Park’s Korean period drama is a joy to watch

Film | by Jorge Ignacio Castillo

The Handmaiden
RPL Theatre
Dec. 8-11
3.5 out of 5

Very few filmmakers guarantee a rollercoaster experience at the movies like South Korean wunderkind Park Chan-wook. I’m not talking the Michael Bay type of “entertainment”. It’s very difficult to assess the direction Park movies will take until late in the game. In fact, he is responsible for one of the best twists of the century, Oldboy’s utterly perverse revenge scheme. There is fucked-up, and there is Oldboy.

The Handmaiden is based on Sarah Waters’ book Fingersmith set in Victorian England. The relocation to 1930s Korea is seamless and adds a culture clash layer missing in the original. Sook-Hee, a young local, is hired to serve as personal servant to Lady Hideko, a sheltered Japanese heiress. Despite first impressions, Sook-Hee is far from a naïve townie. She has been coached by her uncle, a conman, to encourage a romance between him and the heiress. The goal is marry her, lock her in an asylum and split the dough.

What ensues is a series of revelations and double-crossings that make it difficult to guess who’ll come out on top. Each one of the main characters gets the spotlight for a third of the film. Far from redundant, the story deepens every time and new dimensions come to light. Simple scenes grow in complexity and meaning whenever revisited.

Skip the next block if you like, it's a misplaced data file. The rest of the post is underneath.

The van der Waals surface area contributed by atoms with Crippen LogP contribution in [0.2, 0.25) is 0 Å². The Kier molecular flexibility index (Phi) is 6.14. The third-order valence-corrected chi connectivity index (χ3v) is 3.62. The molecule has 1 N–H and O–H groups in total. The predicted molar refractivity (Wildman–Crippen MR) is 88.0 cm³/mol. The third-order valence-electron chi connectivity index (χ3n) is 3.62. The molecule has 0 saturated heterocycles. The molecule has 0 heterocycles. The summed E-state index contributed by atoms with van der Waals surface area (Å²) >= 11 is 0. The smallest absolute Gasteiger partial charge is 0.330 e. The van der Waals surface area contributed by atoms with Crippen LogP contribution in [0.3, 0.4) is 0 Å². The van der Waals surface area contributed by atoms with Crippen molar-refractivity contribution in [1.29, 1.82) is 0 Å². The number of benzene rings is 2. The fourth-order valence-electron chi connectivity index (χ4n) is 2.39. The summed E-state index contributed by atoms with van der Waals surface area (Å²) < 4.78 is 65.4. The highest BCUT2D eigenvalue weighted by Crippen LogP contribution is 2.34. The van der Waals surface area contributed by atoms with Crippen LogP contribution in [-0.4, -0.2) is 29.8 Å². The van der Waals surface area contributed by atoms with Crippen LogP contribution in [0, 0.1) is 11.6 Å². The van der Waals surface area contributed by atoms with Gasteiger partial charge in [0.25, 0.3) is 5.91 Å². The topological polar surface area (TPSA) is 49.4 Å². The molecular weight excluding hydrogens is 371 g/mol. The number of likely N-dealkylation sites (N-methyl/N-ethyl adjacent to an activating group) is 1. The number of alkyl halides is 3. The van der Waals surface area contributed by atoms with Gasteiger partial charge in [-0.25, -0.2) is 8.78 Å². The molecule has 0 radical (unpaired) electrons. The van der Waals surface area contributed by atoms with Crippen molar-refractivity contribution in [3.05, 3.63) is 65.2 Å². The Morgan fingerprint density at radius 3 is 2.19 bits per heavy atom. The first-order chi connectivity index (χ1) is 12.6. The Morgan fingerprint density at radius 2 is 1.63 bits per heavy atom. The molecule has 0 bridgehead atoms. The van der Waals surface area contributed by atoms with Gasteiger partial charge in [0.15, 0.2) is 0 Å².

The Handmaiden is exquisite to watch. Every period detail has been painstakingly reconstructed, but always with an eye on the story. Also, captions distinguish Korean from Japanese, a detail that provides unexpected nuances (as counterpoint, Son of Saul was robbed of much of its power by careless subtitling).

In the film, male dominance of women is superficial. The patriarchy is subtly but consistently undermined, yet the male characters are too self-involved to notice until it collapses over their heads. I wouldn’t go as far as calling The Handmaiden a feminist film (the male gaze is evident, the camera practically drools over the female actors’ bodies), but there is no question on whose side it is.

A brainy filmmaker by definition, Park Chan-wook fails to inject emotionality to the proceedings, causing some distance with the audience. But the puzzle-like structure of the film is bound to keep you interested for the near two-and-a-half hours it lasts.